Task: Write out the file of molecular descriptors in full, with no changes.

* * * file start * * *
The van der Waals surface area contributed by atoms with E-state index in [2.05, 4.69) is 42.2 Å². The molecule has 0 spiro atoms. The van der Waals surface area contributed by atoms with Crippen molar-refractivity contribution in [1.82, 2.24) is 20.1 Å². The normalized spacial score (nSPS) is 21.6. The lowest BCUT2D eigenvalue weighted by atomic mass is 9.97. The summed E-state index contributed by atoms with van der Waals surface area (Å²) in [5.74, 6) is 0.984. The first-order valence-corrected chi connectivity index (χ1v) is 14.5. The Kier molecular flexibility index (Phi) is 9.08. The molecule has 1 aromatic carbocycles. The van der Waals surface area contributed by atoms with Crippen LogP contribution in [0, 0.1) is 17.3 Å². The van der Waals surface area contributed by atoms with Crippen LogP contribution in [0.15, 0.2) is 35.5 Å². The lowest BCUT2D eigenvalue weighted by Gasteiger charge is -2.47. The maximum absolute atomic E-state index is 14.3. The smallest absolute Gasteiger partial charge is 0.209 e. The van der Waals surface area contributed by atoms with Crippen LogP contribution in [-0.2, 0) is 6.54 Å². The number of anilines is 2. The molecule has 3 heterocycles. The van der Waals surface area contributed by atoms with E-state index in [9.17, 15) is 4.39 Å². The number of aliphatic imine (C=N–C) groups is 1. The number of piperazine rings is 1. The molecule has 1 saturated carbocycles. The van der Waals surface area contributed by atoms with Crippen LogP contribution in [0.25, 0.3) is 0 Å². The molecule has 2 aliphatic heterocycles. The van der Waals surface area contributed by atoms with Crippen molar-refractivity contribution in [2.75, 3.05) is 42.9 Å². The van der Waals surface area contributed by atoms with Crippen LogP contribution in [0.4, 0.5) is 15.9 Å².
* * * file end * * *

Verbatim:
The van der Waals surface area contributed by atoms with E-state index in [2.05, 4.69) is 42.2 Å². The molecule has 0 spiro atoms. The van der Waals surface area contributed by atoms with Crippen molar-refractivity contribution in [1.82, 2.24) is 20.1 Å². The normalized spacial score (nSPS) is 21.6. The lowest BCUT2D eigenvalue weighted by atomic mass is 9.97. The summed E-state index contributed by atoms with van der Waals surface area (Å²) in [5.74, 6) is 0.984. The first-order valence-corrected chi connectivity index (χ1v) is 14.5. The Kier molecular flexibility index (Phi) is 9.08. The molecule has 1 aromatic carbocycles. The van der Waals surface area contributed by atoms with Crippen LogP contribution in [0, 0.1) is 17.3 Å². The van der Waals surface area contributed by atoms with Crippen LogP contribution in [0.15, 0.2) is 35.5 Å². The lowest BCUT2D eigenvalue weighted by Gasteiger charge is -2.47. The maximum absolute atomic E-state index is 14.3. The smallest absolute Gasteiger partial charge is 0.209 e. The van der Waals surface area contributed by atoms with Crippen LogP contribution in [-0.2, 0) is 6.54 Å². The number of anilines is 2. The molecule has 3 heterocycles. The van der Waals surface area contributed by atoms with E-state index in [9.17, 15) is 4.39 Å². The number of aliphatic imine (C=N–C) groups is 1. The number of piperazine rings is 1. The molecule has 1 saturated carbocycles. The van der Waals surface area contributed by atoms with Crippen LogP contribution in [0.25, 0.3) is 0 Å². The molecule has 2 aliphatic heterocycles. The van der Waals surface area contributed by atoms with Crippen molar-refractivity contribution in [2.75, 3.05) is 42.9 Å². The van der Waals surface area contributed by atoms with Crippen LogP contribution in [0.4, 0.5) is 15.9 Å².